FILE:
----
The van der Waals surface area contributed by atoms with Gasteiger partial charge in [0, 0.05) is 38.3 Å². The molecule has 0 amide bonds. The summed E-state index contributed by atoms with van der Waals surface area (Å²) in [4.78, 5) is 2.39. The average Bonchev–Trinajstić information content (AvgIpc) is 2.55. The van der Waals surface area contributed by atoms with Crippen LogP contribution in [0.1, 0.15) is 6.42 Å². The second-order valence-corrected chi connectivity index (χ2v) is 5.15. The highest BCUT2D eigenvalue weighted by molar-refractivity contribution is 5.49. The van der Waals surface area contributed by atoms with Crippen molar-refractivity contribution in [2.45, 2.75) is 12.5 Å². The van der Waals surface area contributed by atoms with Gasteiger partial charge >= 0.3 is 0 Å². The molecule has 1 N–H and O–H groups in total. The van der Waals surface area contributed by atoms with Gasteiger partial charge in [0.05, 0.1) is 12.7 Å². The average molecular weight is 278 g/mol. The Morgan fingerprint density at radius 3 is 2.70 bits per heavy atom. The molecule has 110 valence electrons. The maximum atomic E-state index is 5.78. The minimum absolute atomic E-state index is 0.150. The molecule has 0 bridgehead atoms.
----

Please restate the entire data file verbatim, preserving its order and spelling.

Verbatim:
The van der Waals surface area contributed by atoms with Gasteiger partial charge in [0, 0.05) is 38.3 Å². The molecule has 0 amide bonds. The summed E-state index contributed by atoms with van der Waals surface area (Å²) in [4.78, 5) is 2.39. The average Bonchev–Trinajstić information content (AvgIpc) is 2.55. The van der Waals surface area contributed by atoms with Crippen LogP contribution in [0.1, 0.15) is 6.42 Å². The second-order valence-corrected chi connectivity index (χ2v) is 5.15. The highest BCUT2D eigenvalue weighted by molar-refractivity contribution is 5.49. The van der Waals surface area contributed by atoms with Crippen molar-refractivity contribution in [2.45, 2.75) is 12.5 Å². The van der Waals surface area contributed by atoms with Gasteiger partial charge >= 0.3 is 0 Å². The molecule has 1 N–H and O–H groups in total. The van der Waals surface area contributed by atoms with Gasteiger partial charge in [0.05, 0.1) is 12.7 Å². The average molecular weight is 278 g/mol. The Morgan fingerprint density at radius 3 is 2.70 bits per heavy atom. The molecule has 110 valence electrons. The maximum atomic E-state index is 5.78. The minimum absolute atomic E-state index is 0.150. The molecule has 0 bridgehead atoms.